Spring is typically a busy time for the Morris Arboretum, as plants emerge from the ground and sprout new growth, weeds appear with a vengeance, and walking paths fill with visitors eager to stroll through the gardens and take in the sights of new life. Yet on March 14, due to the COVID-19 pandemic, the Arboretum was shuttered to all but essential staff, separating the facility’s amenities for appreciation, relaxation, and education from the thousands who visit every year.
“On my desk,” says Anthony Aiello, the Gayle E. Maloney Director of Horticulture and Curator of the Morris Arboretum, “I keep a description of the ‘Curatorship of the Arboretum,’ written in 1941 when the Arboretum hired its first curator, Henry Skinner. One of the roles described is ‘fostering the enjoyment and educational benefits derived by the public from the collections.’ I often thought of this while out in the Arboretum by myself, with no one else around to share this fabulous spring.”
Yet the spring’s closure won’t be interminable, and the crew of essential workers has been balancing old jobs while taking on new ones to keep up with the long list of tasks necessary to sustain the Arboretum’s irreplaceable collections and landscapes.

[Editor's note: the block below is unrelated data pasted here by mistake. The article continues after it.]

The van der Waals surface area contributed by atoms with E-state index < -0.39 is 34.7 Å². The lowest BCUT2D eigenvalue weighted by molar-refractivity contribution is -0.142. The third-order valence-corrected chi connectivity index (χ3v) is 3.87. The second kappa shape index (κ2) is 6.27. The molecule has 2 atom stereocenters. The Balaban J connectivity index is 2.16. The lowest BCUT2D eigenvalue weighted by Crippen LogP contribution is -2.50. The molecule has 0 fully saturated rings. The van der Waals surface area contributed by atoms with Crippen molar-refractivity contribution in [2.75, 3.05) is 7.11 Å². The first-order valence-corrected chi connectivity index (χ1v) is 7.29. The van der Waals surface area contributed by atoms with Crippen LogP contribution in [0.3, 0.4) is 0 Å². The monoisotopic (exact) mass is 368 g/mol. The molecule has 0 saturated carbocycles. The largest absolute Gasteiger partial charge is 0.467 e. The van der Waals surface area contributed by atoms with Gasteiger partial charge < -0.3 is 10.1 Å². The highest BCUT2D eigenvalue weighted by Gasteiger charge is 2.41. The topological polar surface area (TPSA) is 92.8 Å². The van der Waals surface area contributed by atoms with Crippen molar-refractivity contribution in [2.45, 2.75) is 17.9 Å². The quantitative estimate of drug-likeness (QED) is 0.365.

In between performing this care, workers have also been documenting the beauty they’re fostering, sharing stunning images on social media and informative videos on YouTube to connect visitors to the garden. If all goes to plan, the Arboretum hopes to open within the next two weeks, with some operational adjustments, including advance tickets, to keep visitors and staff safe. In the meantime, here is a selection of stunning images of the gardens and those caring for them to hold us over until we can once again visit.